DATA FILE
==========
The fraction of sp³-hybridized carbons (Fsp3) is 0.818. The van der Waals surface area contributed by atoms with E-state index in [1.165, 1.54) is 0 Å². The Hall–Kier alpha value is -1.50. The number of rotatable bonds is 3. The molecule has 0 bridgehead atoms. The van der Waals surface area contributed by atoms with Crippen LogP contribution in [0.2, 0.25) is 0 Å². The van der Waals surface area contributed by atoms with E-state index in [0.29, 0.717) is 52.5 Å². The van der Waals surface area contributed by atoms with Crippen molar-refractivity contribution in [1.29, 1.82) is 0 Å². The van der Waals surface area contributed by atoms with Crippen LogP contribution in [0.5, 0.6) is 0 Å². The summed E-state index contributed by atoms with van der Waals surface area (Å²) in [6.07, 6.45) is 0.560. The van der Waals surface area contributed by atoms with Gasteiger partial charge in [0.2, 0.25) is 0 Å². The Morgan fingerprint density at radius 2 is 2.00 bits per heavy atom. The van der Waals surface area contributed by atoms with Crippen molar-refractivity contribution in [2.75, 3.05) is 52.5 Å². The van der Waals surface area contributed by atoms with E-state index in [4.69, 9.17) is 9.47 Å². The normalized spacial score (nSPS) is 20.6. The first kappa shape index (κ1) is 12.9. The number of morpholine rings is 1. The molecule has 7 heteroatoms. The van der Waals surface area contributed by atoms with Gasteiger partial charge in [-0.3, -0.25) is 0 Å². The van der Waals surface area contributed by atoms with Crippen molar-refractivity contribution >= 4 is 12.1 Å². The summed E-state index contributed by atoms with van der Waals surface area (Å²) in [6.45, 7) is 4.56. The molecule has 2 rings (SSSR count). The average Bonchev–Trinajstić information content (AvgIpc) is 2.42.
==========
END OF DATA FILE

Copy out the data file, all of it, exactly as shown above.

The fraction of sp³-hybridized carbons (Fsp3) is 0.818. The van der Waals surface area contributed by atoms with E-state index in [1.165, 1.54) is 0 Å². The Hall–Kier alpha value is -1.50. The number of rotatable bonds is 3. The molecule has 0 bridgehead atoms. The van der Waals surface area contributed by atoms with Crippen LogP contribution in [0.2, 0.25) is 0 Å². The van der Waals surface area contributed by atoms with E-state index in [0.29, 0.717) is 52.5 Å². The van der Waals surface area contributed by atoms with Crippen molar-refractivity contribution in [1.29, 1.82) is 0 Å². The van der Waals surface area contributed by atoms with Crippen LogP contribution in [0.5, 0.6) is 0 Å². The summed E-state index contributed by atoms with van der Waals surface area (Å²) in [6.07, 6.45) is 0.560. The van der Waals surface area contributed by atoms with Gasteiger partial charge in [0.2, 0.25) is 0 Å². The Morgan fingerprint density at radius 2 is 2.00 bits per heavy atom. The van der Waals surface area contributed by atoms with Crippen molar-refractivity contribution in [2.75, 3.05) is 52.5 Å². The van der Waals surface area contributed by atoms with E-state index in [4.69, 9.17) is 9.47 Å². The normalized spacial score (nSPS) is 20.6. The first kappa shape index (κ1) is 12.9. The number of morpholine rings is 1. The molecule has 7 heteroatoms. The van der Waals surface area contributed by atoms with Gasteiger partial charge in [-0.3, -0.25) is 0 Å². The van der Waals surface area contributed by atoms with Crippen molar-refractivity contribution >= 4 is 12.1 Å². The summed E-state index contributed by atoms with van der Waals surface area (Å²) in [6.45, 7) is 4.56. The molecule has 2 rings (SSSR count). The average Bonchev–Trinajstić information content (AvgIpc) is 2.42.